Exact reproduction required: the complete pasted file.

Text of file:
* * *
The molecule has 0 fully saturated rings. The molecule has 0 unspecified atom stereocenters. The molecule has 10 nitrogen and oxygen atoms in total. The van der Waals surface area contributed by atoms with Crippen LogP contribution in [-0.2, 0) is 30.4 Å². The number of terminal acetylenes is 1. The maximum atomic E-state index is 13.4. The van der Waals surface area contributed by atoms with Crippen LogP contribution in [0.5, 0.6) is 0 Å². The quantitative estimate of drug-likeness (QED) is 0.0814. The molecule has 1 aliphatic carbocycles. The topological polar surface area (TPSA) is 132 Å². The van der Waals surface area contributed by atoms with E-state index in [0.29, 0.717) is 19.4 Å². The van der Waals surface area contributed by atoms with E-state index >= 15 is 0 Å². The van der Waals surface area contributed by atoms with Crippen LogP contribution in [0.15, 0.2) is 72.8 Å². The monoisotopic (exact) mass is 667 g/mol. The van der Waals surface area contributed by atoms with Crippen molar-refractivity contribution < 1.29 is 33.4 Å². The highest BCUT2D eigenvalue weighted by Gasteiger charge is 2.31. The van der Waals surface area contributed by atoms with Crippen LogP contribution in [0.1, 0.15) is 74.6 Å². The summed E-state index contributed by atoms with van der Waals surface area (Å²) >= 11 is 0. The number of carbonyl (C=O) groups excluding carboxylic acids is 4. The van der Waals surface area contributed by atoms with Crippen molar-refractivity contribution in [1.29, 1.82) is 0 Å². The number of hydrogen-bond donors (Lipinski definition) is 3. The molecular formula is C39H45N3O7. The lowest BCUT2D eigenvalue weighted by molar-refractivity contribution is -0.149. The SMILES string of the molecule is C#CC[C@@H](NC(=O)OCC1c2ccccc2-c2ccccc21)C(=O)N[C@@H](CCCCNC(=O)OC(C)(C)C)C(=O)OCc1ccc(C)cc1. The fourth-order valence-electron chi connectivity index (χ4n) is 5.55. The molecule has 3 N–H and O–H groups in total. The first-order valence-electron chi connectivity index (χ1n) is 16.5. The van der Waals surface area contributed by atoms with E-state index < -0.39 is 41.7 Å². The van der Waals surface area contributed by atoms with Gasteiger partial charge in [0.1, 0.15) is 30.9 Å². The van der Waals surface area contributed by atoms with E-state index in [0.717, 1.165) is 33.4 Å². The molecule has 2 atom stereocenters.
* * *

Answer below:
The molecule has 0 fully saturated rings. The molecule has 0 unspecified atom stereocenters. The molecule has 10 nitrogen and oxygen atoms in total. The van der Waals surface area contributed by atoms with Crippen LogP contribution in [-0.2, 0) is 30.4 Å². The number of terminal acetylenes is 1. The maximum atomic E-state index is 13.4. The van der Waals surface area contributed by atoms with Crippen LogP contribution in [0.5, 0.6) is 0 Å². The quantitative estimate of drug-likeness (QED) is 0.0814. The molecule has 1 aliphatic carbocycles. The topological polar surface area (TPSA) is 132 Å². The van der Waals surface area contributed by atoms with E-state index in [0.29, 0.717) is 19.4 Å². The van der Waals surface area contributed by atoms with E-state index >= 15 is 0 Å². The van der Waals surface area contributed by atoms with Crippen LogP contribution in [0.15, 0.2) is 72.8 Å². The monoisotopic (exact) mass is 667 g/mol. The van der Waals surface area contributed by atoms with Crippen molar-refractivity contribution < 1.29 is 33.4 Å². The highest BCUT2D eigenvalue weighted by Gasteiger charge is 2.31. The van der Waals surface area contributed by atoms with Crippen LogP contribution in [0.1, 0.15) is 74.6 Å². The summed E-state index contributed by atoms with van der Waals surface area (Å²) >= 11 is 0. The number of carbonyl (C=O) groups excluding carboxylic acids is 4. The van der Waals surface area contributed by atoms with Crippen molar-refractivity contribution in [1.29, 1.82) is 0 Å². The number of hydrogen-bond donors (Lipinski definition) is 3. The molecular formula is C39H45N3O7. The lowest BCUT2D eigenvalue weighted by molar-refractivity contribution is -0.149. The SMILES string of the molecule is C#CC[C@@H](NC(=O)OCC1c2ccccc2-c2ccccc21)C(=O)N[C@@H](CCCCNC(=O)OC(C)(C)C)C(=O)OCc1ccc(C)cc1. The fourth-order valence-electron chi connectivity index (χ4n) is 5.55. The molecule has 3 N–H and O–H groups in total. The first-order valence-electron chi connectivity index (χ1n) is 16.5. The van der Waals surface area contributed by atoms with E-state index < -0.39 is 41.7 Å². The van der Waals surface area contributed by atoms with Gasteiger partial charge in [0.1, 0.15) is 30.9 Å². The van der Waals surface area contributed by atoms with E-state index in [0.717, 1.165) is 33.4 Å². The molecule has 2 atom stereocenters.